It's been a rough few weeks for me. First I had to slog my way through Bioshock Infinite, then drudge past TellTale's Walking Dead, then shortly after submit myself to the agony of Naughty Dog's Last of Us. After severe depression and fits of uncontrollable sobbing I realized something; Becoming a father has made me soft(er). Let me set the record straight, I've always been a man who is in touch with his emotions (just ask me to explain the "Alternate Ending" comic for Fosters Home for Imaginary Friends) it's just something that has gotten worse, if that's the right word, since Hayden arrived.
Spoilers from here
Sure, this scene tugs at the heart strings, but it's nothing compared to the end. The climax of the game is a mirror image of the opening, with Joel clutching Ellie, running through the madness of the hospital trying to escape. I lost it. Again, not terribly out of the ordinary, but the impact was greater on me. It was so simple for me to put myself in Joel's headspace.
The same goes for The Walking Dead game (That would be TellTales, NOT Activision's). It was simple for me to get into Lee's head and care about Clem, because she represented exactly what she was supposed to, something beautiful in a world destroyed. Lee getting bit resonated more with me than every single zombie bite I have ever seen, movies, comics, games combined. That fact can be attributed to Clem, the thought of leaving her alone and unprotected in that world was devastating.
At it's core Infinite is a game about blinding regret. At the games conclusion you are left with the complete picture of a broken man, who sold his daughter to pay for gambling debt, and spent the rest of his life torturing himself for it. I know some people didn't quite like the way it wrapped up, and that the alternate universes let a bit to many story conveniences in. I found the resolution to be engaging and heart breaking. That moment when you realize you've been playing as Elizabeth's father this entire time is heart wrenching. Again, the feeling is compounded knowing there is an infant in the other room that is completely reliant on me.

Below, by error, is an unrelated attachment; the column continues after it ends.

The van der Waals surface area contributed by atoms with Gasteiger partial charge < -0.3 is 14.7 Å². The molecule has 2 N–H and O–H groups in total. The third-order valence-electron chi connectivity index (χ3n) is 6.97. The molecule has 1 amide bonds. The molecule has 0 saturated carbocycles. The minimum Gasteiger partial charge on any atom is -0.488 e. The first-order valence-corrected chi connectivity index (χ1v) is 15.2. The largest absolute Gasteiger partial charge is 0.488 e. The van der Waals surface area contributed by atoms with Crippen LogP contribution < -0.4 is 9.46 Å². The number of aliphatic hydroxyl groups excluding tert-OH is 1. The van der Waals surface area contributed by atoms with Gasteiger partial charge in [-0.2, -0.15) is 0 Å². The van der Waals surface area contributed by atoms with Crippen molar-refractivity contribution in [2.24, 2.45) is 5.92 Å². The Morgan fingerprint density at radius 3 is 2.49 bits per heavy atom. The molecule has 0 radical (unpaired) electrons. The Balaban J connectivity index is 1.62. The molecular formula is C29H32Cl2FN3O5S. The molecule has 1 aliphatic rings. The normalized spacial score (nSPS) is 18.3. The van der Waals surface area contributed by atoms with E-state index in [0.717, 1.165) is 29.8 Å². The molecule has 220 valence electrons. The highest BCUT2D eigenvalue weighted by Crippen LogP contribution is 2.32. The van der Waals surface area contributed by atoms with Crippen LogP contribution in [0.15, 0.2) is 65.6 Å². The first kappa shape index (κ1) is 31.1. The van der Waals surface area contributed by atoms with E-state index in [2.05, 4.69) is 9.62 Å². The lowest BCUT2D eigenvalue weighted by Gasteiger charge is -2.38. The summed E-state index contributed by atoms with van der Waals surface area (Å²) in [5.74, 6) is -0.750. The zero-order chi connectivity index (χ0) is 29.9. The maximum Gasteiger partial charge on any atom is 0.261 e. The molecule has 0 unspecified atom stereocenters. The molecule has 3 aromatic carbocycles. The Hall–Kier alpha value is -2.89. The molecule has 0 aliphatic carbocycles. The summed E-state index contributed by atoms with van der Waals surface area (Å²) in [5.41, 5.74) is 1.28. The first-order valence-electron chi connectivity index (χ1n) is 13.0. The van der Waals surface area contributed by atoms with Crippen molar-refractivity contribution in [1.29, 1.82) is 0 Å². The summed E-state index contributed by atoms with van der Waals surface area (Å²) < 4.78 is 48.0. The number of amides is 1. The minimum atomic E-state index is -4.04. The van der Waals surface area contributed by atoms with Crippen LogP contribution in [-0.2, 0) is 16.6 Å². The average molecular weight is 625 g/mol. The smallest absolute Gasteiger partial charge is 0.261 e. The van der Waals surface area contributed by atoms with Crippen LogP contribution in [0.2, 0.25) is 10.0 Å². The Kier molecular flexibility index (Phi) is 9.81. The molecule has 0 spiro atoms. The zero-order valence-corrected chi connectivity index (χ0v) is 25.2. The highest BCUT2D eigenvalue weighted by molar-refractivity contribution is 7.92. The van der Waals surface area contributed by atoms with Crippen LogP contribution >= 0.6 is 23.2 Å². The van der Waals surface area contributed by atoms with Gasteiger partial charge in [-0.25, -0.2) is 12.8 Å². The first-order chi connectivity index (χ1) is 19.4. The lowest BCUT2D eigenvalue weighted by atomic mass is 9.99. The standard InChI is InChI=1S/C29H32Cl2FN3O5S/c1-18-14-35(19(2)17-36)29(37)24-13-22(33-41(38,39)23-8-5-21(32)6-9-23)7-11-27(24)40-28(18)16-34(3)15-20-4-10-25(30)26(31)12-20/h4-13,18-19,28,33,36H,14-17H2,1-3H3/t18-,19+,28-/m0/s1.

So what do all these games have in common, other than being crazy depressing? These games made me realize something, video games are growing up. As an industry we have evolved from "Save your Girlfriend" (who was probably kidnapped by ninjas, or an over sized lizard... thing) to "Play as this guy, and through this guy view the complex and emotional path of parent hood, a thing mostly reserved for adults, but you can have a taste in delightful long form visual story telling utilized to near perfection."
I know that is quite the mouthful, but it's the truth. Granted, games have grown up in other equally artistic ways, but the exploration of the dynamic between parent and child is something so core to the human experience, it practically trumps everything else. This is not just entertainment. These games represent a way to gain insight into a core human experience.
For me, The Last of Us takes the cake (in the saddest way possible). While I love all these games, it holds the most water in terms of human interaction and storytelling. The evolution of Joel and Ellie's relationship is more than simply believable. I mean, I believe Lee would do anything to keep Clem safe, and I believe thank Booker was so wracked with guilt he would do anything to make up for it. Believability isn't everything, it's part of an organic whole with so many moving parts it's amazing how right each of these games got it.
There is a moment in Infinite that is a rather touching Easter egg where Booker plays the guitar while Elizabeth sings. It's very moving, and touching, and other sappy words, but the Last of Us has small moments like that (even something as insignificant as Joel glancing at his watch) throughout the entire game. I would recommend any gamer who is or will someday be a parent play these games. In all honesty it will prepare you for the harsh reality that parenthood is terrifying.
Don't get me wrong, being a parent is perhaps the most amazing thing ever in the universe, it's like life's bacon. There is, however, a flip side to that happiness. That is the stress and worry of having something you love so much more than you ever thought possible be so incredibly fragile.